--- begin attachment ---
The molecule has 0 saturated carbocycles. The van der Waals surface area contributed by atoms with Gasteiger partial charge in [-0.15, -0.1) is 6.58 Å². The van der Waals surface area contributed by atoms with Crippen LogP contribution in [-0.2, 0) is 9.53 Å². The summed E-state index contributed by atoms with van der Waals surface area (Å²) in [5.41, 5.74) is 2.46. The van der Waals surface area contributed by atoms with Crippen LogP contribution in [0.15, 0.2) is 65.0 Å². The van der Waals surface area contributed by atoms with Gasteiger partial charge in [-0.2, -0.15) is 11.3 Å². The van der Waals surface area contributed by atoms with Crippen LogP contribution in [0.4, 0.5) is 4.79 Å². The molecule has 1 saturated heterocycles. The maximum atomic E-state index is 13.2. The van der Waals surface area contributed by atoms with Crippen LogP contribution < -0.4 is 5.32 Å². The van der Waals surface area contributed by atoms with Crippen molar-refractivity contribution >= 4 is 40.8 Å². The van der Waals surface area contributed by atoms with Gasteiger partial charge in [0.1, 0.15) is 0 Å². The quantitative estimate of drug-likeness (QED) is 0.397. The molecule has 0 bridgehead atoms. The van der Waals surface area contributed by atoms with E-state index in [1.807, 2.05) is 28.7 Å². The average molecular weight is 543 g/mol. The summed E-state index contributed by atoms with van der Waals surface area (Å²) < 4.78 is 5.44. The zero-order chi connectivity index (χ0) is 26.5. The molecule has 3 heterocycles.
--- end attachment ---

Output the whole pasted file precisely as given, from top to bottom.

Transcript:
The molecule has 0 saturated carbocycles. The van der Waals surface area contributed by atoms with Gasteiger partial charge in [-0.15, -0.1) is 6.58 Å². The van der Waals surface area contributed by atoms with Crippen LogP contribution in [-0.2, 0) is 9.53 Å². The summed E-state index contributed by atoms with van der Waals surface area (Å²) in [5.41, 5.74) is 2.46. The van der Waals surface area contributed by atoms with Crippen LogP contribution in [0.15, 0.2) is 65.0 Å². The van der Waals surface area contributed by atoms with Gasteiger partial charge in [-0.2, -0.15) is 11.3 Å². The van der Waals surface area contributed by atoms with Crippen LogP contribution in [0.4, 0.5) is 4.79 Å². The molecule has 1 saturated heterocycles. The maximum atomic E-state index is 13.2. The van der Waals surface area contributed by atoms with Crippen LogP contribution < -0.4 is 5.32 Å². The van der Waals surface area contributed by atoms with Crippen molar-refractivity contribution >= 4 is 40.8 Å². The van der Waals surface area contributed by atoms with Gasteiger partial charge in [0.1, 0.15) is 0 Å². The quantitative estimate of drug-likeness (QED) is 0.397. The molecule has 0 bridgehead atoms. The van der Waals surface area contributed by atoms with E-state index in [1.807, 2.05) is 28.7 Å². The average molecular weight is 543 g/mol. The summed E-state index contributed by atoms with van der Waals surface area (Å²) < 4.78 is 5.44. The zero-order chi connectivity index (χ0) is 26.5. The molecule has 3 heterocycles.